Attrition: PTSD Predictor In Peril


June 16, 2010: The U.S. Congress is after the Department of Defense for not following up on PTSD (post-traumatic stress disorder) detection tests. Two years ago, Congress ordered a mental health evaluation for everyone in the army. Those who have not been in combat will serve as a baseline for comparing to those who have. In the last two years, the army developed a new program to accomplish this. This was to be accomplished by performing screening during the delivery of routine medical care, including annual checkups. The test was also to be given to troops before they went overseas, and when they came back. Initially, doctors were given a script that used some simple and non-threatening questions to discover if the soldier might have PTSD. If further questioning revealed there may be some PTSD, the soldier is offered treatment as part of regular medical care, not a special PTSD program. It was those programs that put off many troops, who wanted to avoid the stigma of mental illness. This screening procedure led to a computerized version of the test, which could be more easily administered. The army found that a reliable test could not be developed, and the one used had too many false positives to be useful. Congress did not want to hear this.

The army also wanted to find out to what extent non-combat operations (training can often be quite intense) can add to the stress that could eventually lead to PTSD. The basic idea here is to "mainstream" PTSD, trying to convince all the troops that PTSD is just another occupational hazard, not something you should try and hide, and hide from. You can't, and increasingly, the army won't let you. This effort was part of a wide trend in medicine, where better diagnostic tools enable diagnosing more people with problems that were largely ignored in the past. 

But the army finds itself facing several sources of PTSD. First, there was the discovery that many troops, because of exposure to roadside bombs, and battlefield explosions in general, had developed minor concussions that, like sports injuries, could turn into long term medical problems. Often these concussions were accompanied by some PTSD. Thus there was an effort to document the connection between concussions, and other brain trauma, and PTSD conditions. There is a PTSD epidemic right now, created by the unprecedented exposure of so many troops, to so much combat, in so short a time. But what is actually happening is the discovery that much of what is thought to be PTSD, is actually physical injuries (to the brain) that can now be detected (with more precise instruments like MRI), and often treated.

Another problem was that nearly a century of energetic effort to diagnose and treat PTSD (including much recent attention to civilian victims, via accidents or criminal assault), had made it clear that most people eventually got PTSD if they were in combat long enough. During World War II, it was found that, on average, 200 days of combat would bring on a case of PTSD. After World War II, methods were found to delay the onset of PTSD (more breaks from combat, better living conditions in the combat zone, prompt treatment when PTSD was detected). That's why combat troops in Iraq and Afghanistan often sleep in air conditioned quarters, have Internet access, lots of amenities, and a two week vacation (anywhere) in the middle of their combat tour. This has extended their useful time in combat, before PTSD sets in. No one is yet sure what the new combat days average is, and the new screening methods are an attempt to find out.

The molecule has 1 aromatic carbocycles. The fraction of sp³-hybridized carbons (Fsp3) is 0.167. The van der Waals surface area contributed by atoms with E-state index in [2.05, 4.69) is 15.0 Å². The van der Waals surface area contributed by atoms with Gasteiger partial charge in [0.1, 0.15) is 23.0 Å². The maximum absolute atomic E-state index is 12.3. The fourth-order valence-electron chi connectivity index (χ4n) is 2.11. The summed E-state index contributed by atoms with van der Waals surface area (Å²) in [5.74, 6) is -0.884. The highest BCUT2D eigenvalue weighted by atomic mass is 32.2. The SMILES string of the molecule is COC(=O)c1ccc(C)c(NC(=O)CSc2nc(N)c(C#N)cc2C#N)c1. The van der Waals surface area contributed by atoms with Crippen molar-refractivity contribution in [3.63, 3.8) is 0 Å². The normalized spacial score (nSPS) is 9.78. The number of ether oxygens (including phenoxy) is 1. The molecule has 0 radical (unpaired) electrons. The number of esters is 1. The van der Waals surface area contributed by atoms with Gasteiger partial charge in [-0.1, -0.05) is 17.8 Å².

What the army does know is that a large percentage of its combat troops have over 200 days of combat. Some have three or four times that. So far, treatments (counseling and medications, for the most part) have worked. But these are not cures. A major reason for army generals talking about the army "needing a break" (from combat) is the looming loss of many combat experienced troops and leaders (especially NCOs) to PTSD. The army won't give out exact figures, partly because they don't have much in the way of exact figures. But over the next decade, the army will get a clearer picture of how well they have coped with PTSD, among troops who have, individually, seen far more combat than their predecessors in Vietnam, Korea or World War II.

The army is dealing with PTSD head on, believing that what happened in Iraq, will happen again, and now is the time to get ready. Experience so far has shown that PTSD can be delayed, perhaps for a long time. When a soldier does come down with it, PTSD can often be treated, and its effects reversed. This has large ramifications for non-military medicine, for many civilians suffer from PTSD. That's because military recruits are screened for their ability to handle stress and resist PTSD. In the civilian community, there are far more people who can acquire PTSD after exposure to much less stress. The military believes they can detect trends in PTSD, and that will help in developing treatments, or ways to prevent the condition in the first place.





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